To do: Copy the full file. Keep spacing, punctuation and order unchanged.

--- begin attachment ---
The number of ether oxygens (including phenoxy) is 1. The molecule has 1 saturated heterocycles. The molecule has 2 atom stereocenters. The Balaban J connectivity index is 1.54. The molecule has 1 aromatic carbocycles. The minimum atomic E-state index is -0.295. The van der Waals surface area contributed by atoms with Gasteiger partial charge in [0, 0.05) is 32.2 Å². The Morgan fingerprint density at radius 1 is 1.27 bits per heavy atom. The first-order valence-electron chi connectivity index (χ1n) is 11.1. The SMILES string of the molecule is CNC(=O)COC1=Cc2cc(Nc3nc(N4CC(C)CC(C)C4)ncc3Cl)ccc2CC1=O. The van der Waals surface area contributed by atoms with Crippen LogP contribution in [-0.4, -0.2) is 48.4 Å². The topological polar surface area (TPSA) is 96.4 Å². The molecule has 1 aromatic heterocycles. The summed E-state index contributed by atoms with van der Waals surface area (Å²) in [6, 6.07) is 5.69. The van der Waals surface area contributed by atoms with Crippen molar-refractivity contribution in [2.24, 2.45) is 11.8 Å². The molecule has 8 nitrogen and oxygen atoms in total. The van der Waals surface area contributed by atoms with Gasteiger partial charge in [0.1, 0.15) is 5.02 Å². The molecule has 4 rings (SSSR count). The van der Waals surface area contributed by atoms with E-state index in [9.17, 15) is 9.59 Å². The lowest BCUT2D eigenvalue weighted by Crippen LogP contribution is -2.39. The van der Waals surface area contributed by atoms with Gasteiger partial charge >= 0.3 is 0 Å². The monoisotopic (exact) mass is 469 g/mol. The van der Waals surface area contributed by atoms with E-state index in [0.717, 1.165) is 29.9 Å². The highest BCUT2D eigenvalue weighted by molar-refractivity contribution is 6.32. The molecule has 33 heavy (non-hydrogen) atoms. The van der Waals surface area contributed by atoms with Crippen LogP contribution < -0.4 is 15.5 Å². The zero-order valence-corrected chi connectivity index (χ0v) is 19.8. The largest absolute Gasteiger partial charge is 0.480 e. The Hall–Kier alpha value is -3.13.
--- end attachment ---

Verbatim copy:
The number of ether oxygens (including phenoxy) is 1. The molecule has 1 saturated heterocycles. The molecule has 2 atom stereocenters. The Balaban J connectivity index is 1.54. The molecule has 1 aromatic carbocycles. The minimum atomic E-state index is -0.295. The van der Waals surface area contributed by atoms with Gasteiger partial charge in [0, 0.05) is 32.2 Å². The Morgan fingerprint density at radius 1 is 1.27 bits per heavy atom. The first-order valence-electron chi connectivity index (χ1n) is 11.1. The SMILES string of the molecule is CNC(=O)COC1=Cc2cc(Nc3nc(N4CC(C)CC(C)C4)ncc3Cl)ccc2CC1=O. The van der Waals surface area contributed by atoms with Crippen LogP contribution in [-0.4, -0.2) is 48.4 Å². The topological polar surface area (TPSA) is 96.4 Å². The molecule has 1 aromatic heterocycles. The summed E-state index contributed by atoms with van der Waals surface area (Å²) in [6, 6.07) is 5.69. The van der Waals surface area contributed by atoms with Crippen molar-refractivity contribution in [2.24, 2.45) is 11.8 Å². The molecule has 8 nitrogen and oxygen atoms in total. The van der Waals surface area contributed by atoms with Gasteiger partial charge in [0.1, 0.15) is 5.02 Å². The molecule has 4 rings (SSSR count). The van der Waals surface area contributed by atoms with E-state index in [9.17, 15) is 9.59 Å². The lowest BCUT2D eigenvalue weighted by Crippen LogP contribution is -2.39. The van der Waals surface area contributed by atoms with Gasteiger partial charge >= 0.3 is 0 Å². The monoisotopic (exact) mass is 469 g/mol. The van der Waals surface area contributed by atoms with E-state index in [0.717, 1.165) is 29.9 Å². The highest BCUT2D eigenvalue weighted by molar-refractivity contribution is 6.32. The molecule has 33 heavy (non-hydrogen) atoms. The van der Waals surface area contributed by atoms with Crippen LogP contribution < -0.4 is 15.5 Å². The zero-order valence-corrected chi connectivity index (χ0v) is 19.8. The largest absolute Gasteiger partial charge is 0.480 e. The Hall–Kier alpha value is -3.13.